At the moment, we are doing a déjà vu with the pandemic, and it is painful. I was so looking forward to sharing the beauty and glory of our Christmas Eve service with all of you in our sanctuary, and then joining in song and candlelight (and cocoa) afterwards outdoors. But, it was not to be, and we had to turn to a zoom-based service. The service itself felt lovely, but I missed you being there with us. Going virtual was the right thing to do, and most of us were able to enjoy the experience while eating cookies and treats so lovingly distributed by the elves of our castle. As I said, we are good at caring for one another, and we should all take pride in this caring nature.

I am confident that we can continue moving forward during the New Year, and we are starting to build programming ideas to create opportunities for continued engagement and stimulation. The first of these, that I will announce here, is a series of Monday evening discussions with the Minister. These will be zoom discussions that will start by addressing a specific topic that may be of interest or importance. I will offer these at 7:30 p.m. on the Mondays following Sundays when I lead worship so there will usually be two each month. On January 3, we will consider tension in belonging to world community while living with national sovereignty. January 17 is Martin Luther King Day, so we will relate our own memories of Dr. King, the Civil Rights movement, and racial justice in America.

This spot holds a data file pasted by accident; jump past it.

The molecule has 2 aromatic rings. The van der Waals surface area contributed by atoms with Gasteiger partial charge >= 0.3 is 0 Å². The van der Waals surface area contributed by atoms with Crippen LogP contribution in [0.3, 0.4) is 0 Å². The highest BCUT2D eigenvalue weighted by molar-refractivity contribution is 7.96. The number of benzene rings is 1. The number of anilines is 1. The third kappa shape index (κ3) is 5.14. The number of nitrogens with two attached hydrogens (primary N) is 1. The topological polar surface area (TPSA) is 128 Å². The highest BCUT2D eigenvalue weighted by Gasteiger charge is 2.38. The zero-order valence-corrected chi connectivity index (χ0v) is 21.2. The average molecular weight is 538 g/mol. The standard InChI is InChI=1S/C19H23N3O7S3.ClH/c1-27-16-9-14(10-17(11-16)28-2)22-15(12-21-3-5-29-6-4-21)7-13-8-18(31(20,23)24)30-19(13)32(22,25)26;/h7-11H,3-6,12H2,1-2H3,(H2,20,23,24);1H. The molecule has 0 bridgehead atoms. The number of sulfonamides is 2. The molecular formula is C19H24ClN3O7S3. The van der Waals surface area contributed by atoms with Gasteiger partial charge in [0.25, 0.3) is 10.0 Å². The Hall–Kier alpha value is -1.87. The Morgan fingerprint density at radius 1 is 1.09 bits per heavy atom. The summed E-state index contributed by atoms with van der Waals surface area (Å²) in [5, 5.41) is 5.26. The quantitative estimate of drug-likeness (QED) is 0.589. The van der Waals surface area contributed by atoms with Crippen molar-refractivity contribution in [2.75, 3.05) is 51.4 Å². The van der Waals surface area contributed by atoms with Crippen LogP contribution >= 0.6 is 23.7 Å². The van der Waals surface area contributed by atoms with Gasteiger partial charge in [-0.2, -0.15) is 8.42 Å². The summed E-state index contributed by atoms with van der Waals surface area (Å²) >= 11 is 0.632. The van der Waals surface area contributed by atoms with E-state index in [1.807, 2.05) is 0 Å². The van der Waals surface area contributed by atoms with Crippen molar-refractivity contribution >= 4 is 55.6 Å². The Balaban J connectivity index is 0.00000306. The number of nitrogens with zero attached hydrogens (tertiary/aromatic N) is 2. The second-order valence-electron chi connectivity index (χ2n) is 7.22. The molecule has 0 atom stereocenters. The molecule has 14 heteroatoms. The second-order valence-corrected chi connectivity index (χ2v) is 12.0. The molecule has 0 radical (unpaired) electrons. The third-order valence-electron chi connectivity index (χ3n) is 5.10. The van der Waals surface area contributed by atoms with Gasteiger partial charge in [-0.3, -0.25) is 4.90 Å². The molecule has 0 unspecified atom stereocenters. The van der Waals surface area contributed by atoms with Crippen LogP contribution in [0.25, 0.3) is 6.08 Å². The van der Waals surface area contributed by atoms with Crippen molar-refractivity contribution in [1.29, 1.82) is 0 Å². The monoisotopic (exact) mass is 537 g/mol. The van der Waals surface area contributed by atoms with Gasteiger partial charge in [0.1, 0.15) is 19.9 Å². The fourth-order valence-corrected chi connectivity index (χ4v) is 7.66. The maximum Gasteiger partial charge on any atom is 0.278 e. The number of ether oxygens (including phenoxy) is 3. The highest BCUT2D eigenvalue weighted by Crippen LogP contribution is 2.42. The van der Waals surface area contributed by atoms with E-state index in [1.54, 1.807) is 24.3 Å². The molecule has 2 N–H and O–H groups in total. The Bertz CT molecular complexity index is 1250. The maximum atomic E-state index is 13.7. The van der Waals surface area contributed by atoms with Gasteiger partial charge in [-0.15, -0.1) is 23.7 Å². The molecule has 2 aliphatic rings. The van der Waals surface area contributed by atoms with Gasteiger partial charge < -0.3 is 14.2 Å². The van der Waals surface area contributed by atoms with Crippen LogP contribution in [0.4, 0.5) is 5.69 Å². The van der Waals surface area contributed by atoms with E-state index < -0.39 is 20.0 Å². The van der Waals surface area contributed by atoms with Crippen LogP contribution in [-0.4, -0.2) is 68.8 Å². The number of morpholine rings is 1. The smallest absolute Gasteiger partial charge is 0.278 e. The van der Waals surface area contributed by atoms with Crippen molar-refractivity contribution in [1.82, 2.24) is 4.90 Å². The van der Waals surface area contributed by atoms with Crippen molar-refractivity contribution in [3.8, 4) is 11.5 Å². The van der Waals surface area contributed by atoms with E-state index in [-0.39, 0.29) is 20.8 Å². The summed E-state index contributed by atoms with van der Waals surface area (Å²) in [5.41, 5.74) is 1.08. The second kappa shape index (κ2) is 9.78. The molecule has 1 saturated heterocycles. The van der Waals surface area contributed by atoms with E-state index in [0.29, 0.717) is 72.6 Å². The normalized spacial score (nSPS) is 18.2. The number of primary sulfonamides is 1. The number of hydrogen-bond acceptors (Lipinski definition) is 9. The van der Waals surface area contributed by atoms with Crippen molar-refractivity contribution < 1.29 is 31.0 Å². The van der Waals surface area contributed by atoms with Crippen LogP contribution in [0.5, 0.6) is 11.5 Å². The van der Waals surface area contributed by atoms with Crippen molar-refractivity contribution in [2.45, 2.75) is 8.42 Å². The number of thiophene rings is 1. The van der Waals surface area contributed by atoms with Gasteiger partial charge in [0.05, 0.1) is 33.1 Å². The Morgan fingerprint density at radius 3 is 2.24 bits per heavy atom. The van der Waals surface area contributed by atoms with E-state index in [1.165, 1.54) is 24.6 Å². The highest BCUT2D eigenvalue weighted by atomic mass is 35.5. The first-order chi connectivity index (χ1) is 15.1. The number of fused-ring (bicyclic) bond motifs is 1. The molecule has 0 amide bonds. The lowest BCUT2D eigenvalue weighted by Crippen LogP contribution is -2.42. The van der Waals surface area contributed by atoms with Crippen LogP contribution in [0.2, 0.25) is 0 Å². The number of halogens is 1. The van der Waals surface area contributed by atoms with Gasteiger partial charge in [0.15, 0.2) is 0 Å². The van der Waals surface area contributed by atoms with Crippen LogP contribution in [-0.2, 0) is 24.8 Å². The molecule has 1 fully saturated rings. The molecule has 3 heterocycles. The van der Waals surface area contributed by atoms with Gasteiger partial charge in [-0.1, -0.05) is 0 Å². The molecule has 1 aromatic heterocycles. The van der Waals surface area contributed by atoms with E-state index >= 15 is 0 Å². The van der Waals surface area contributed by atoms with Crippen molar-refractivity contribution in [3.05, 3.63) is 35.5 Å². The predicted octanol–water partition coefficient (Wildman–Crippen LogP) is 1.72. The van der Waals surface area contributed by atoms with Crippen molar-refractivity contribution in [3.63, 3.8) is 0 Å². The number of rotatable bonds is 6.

I look forward to 2022, and will hold onto my optimism that the pandemic will recede and we can begin to live again, as we chose.

In faith,-Rev. Allen

Discussions with the Minister & Zoom Links: 

Mon, Jan 3, 7:30 p.m. Topic: World Community?

Join Zoom Meeting

Meeting ID: 895 4668 8443
Passcode: 909589

Mon Jan 17, 7:30. p.m. Topic: MLK and Civil Rights.

Join Zoom Meeting

Meeting ID: 839 2006 6152
Passcode: 065770



WELCOME to BUC, Reverend Allen!

We have a new minister!  Below is his first entry into Contact, our church newsletter.  Read it and you will see that Rev. Allen Harden and his ministry show the promise of being a "great fit" with our community.  If you are a "like thinker", please join us.  

"A new beginning, a fresh start. For me, these describe taking on a Ministry at Beverly Unitarian Church. So much will be new for me as I learn about your community and the religious climate you have created. So far, I really like what I have heard and seen, starting with the glowing testimony that Rev. David Schwartz related to local ministers in his appeal to encourage applicants for this position. I am also encouraged by the few of you I have met.